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Keeping the umbrella handy

For about a week this month, the rain never stopped coming. The ground became saturated with water and could hold no more. The streams went over their banks and the level of Chautauqua Lake came up over a foot.

The power of water has always amazed me. I can remember standing on the bridge of a ship in the Navy in gale winds with the waves coming at us which were higher than the bridge. You felt helpless. There was nothing you could do but ride it out.

When the rain kept coming recently, all you could really do was watch and wait. When the waves started coming over your dock, you ran out and put pails and garbage cans full of water on the dock to weight it down. Then you stood by and hoped for the best.

Just after the height of the rain storm, I took my grandkids and some of their friends on a car ride to get candy and treats. When we stopped at Ashville General Store, I took a picture of them with water lapping at the edge of the parking lot. Goose Creek was over its banks!

Goose Creek, and all of the creeks in the area, were dark, chocolate brown in color–full of mud and sediment heading for the Lake. More sediment is not good for the Lake, but that day mother nature didn’t care and was flushing the entire watershed.

Certainly, septic systems at creek or lake level couldn’t have been working. What else was being swept into the lake?

Maybe this year we will know more since there are various sensors and buoys in place on the lake that take samples virtually all of the time. It will be interesting to find out what was happening with the various nitrogen and phosphorous levels during this time. More information is always good.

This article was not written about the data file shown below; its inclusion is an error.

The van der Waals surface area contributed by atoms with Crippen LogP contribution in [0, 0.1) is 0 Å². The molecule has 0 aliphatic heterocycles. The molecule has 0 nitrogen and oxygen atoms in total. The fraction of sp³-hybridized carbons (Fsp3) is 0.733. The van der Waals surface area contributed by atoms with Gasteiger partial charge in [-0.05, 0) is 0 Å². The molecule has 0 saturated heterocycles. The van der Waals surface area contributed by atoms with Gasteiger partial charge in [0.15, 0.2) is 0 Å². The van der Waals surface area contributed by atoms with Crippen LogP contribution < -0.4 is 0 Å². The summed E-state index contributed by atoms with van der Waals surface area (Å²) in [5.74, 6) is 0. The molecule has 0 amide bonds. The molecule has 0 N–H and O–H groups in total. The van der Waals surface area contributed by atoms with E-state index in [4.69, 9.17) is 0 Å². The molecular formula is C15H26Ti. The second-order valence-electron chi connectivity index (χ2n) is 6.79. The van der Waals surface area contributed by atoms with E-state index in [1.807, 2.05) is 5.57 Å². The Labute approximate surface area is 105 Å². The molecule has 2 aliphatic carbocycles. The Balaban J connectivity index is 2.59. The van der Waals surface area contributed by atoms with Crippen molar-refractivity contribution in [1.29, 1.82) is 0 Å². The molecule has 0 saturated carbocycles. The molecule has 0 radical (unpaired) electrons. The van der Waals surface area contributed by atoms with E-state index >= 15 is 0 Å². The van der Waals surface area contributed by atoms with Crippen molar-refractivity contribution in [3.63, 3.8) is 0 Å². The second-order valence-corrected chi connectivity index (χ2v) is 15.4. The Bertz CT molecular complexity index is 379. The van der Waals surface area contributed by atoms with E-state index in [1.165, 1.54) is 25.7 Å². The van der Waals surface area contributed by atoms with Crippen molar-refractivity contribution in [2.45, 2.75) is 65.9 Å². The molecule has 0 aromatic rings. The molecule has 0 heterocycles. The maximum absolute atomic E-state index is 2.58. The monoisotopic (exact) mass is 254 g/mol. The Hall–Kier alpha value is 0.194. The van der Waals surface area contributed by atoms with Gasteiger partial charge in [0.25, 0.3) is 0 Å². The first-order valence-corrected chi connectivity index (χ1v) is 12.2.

In the meantime, logs and brush brought down by the rushing water were building up in the various creek deltas on the lake, and brown water was mixing with the clear water of the lake itself.

I went down to Warner Dam to see if the gates had been opened to allow more water exit the lake. And, “yes,” the BPU seemed to have things humming down there. The flow of the Chadakoin River leaving the dam was up and lapping the arches on the first bridge downstream. However, when you get 3-4 inches of rain in a couple of days, there is no way you can adjust the outflow of the dam to empty the lake fast enough.

A flood makes you realize that mother nature is still in charge. You can’t fight water. You have to be patient with it –you can only do what it will allow you to do.

Finally, the rain ended, the streams subsided, and the lake level began to recede. When the rain comes, you can watch it and perhaps “tweak” where the water will go.

But, you have to wait for mother nature to complete the cycle. There are some things beyond our control.

Rolland Kidder is a Stow resident.

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